In the presence of defects neighbors can lead to interactions which are often described as pattern sensitive faults. Consider the following pattern in which a bit cell with a zero is surrounded by 1’s. That bit could be influenced to be a 1.
1 1 1
1 0 1
1 1 1
Why is it like this, well this relates to how densely packed the cells are physically.
Single Cell Test Perspective
Now let’s look at a single bit cell. One way of representing it is as two inverters connected to one another.
More often the transistor level representation provides some further insight. Six transistors compose the most often used SRAM cell; therefore, called 6-T cell.
And as Columbo would say “Just one more thing.” Integrated circuit memory devices pack a lot of storage in their area. For a semiconductor process the design rules for memory circuits are more aggressive than they are for logic circuits. This is because the shapes are highly regular and can be optimized for the process node while logic circuit is much more random. Due to the higher density memory cells exhibit higher sensitivity to spot defect. The physical layout provides you with the lowest level of a memory cell. The implementation will vary according to the process node and design style. Below shows you an example.
Size, Density, Timing make Memory Test Hard
The S@ fault model lacks the ability to model interactions between cells. These interactions have resulted in numerous algorithm test patterns that need to be supplied. Timing related faults occur—how long between the next read/write to the same cell. Memory size dictates the number of bits that need to be tested with all these patterns. However, the very regular nature of memory cell design and architecture can lead to some advantages when developing a test solution.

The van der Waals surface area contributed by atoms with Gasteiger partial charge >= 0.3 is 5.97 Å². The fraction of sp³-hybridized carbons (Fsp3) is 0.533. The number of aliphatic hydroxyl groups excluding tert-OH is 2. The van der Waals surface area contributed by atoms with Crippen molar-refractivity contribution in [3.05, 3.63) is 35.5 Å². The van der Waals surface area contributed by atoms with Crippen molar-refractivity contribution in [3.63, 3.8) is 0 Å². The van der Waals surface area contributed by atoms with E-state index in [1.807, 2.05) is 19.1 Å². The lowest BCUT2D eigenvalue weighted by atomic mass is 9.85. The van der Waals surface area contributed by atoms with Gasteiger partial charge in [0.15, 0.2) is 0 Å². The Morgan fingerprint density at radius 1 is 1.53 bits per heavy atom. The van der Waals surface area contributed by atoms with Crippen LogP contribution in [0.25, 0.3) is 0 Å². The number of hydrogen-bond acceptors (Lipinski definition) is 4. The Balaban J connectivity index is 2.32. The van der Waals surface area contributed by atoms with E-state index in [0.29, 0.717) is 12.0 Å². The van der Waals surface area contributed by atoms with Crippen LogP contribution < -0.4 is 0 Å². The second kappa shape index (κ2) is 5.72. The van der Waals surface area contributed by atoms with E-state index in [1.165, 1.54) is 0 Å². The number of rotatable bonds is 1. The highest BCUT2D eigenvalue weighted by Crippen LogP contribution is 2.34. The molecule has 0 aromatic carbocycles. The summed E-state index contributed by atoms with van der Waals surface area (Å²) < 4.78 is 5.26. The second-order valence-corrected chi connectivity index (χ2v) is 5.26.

What’s the just one more thing for you when you think about memory test? Do you want to know more about DRAM and SRAM testing? Or would you be more interested into delving into the non-volatile memory? Have you heard about a specific test that you want to know about? Curious about DFT solutions? Let me know and I will follow-up with an article addressing your specific needs.
Meanwhile remember testing takes time and thoughtful application,
Anne Meixner, PhD
Several books on memory testing can be found on Amazon
Testing Semiconductor Memories: Theory and Practice by A. J. Van De Goor. I have used this book and I met the author when he did a summer visiting professor at Intel. It’s the classic text on testing memories.
High Performance Memory Testing: Design Principles, Fault Modeling and Self-Test by R. Dean Adams. I met Dean over 10 years ago at a test conference when he worked for IBM. While I have not read his book, I know that he brings his many years as a designer to this subject.
Semiconductor Memories: Technology, Testing, and Reliability by Ashok K Sharma. I have not read this book, but I thought for the reliability engineering audience this might be a good reference.